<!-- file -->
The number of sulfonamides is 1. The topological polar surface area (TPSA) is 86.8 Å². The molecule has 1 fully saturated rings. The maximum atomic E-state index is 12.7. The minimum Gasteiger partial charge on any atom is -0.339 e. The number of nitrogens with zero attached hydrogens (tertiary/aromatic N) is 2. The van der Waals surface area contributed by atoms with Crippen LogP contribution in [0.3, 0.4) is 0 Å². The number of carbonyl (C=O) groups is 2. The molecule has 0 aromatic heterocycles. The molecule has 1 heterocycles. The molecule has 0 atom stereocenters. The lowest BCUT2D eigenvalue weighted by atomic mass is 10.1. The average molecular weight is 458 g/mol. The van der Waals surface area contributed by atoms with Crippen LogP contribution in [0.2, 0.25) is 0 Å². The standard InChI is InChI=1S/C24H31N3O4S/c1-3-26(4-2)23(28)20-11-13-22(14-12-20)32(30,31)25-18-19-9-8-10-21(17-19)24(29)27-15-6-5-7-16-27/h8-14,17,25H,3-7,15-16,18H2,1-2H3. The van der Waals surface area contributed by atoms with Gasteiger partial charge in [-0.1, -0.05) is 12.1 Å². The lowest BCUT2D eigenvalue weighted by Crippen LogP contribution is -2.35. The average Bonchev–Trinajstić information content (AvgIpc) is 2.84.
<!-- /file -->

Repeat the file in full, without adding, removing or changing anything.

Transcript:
The number of sulfonamides is 1. The topological polar surface area (TPSA) is 86.8 Å². The molecule has 1 fully saturated rings. The maximum atomic E-state index is 12.7. The minimum Gasteiger partial charge on any atom is -0.339 e. The number of nitrogens with zero attached hydrogens (tertiary/aromatic N) is 2. The van der Waals surface area contributed by atoms with Crippen LogP contribution in [0.3, 0.4) is 0 Å². The number of carbonyl (C=O) groups is 2. The molecule has 0 aromatic heterocycles. The molecule has 1 heterocycles. The molecule has 0 atom stereocenters. The lowest BCUT2D eigenvalue weighted by atomic mass is 10.1. The average molecular weight is 458 g/mol. The van der Waals surface area contributed by atoms with Crippen LogP contribution in [0.2, 0.25) is 0 Å². The standard InChI is InChI=1S/C24H31N3O4S/c1-3-26(4-2)23(28)20-11-13-22(14-12-20)32(30,31)25-18-19-9-8-10-21(17-19)24(29)27-15-6-5-7-16-27/h8-14,17,25H,3-7,15-16,18H2,1-2H3. The van der Waals surface area contributed by atoms with Gasteiger partial charge in [-0.1, -0.05) is 12.1 Å². The lowest BCUT2D eigenvalue weighted by Crippen LogP contribution is -2.35. The average Bonchev–Trinajstić information content (AvgIpc) is 2.84.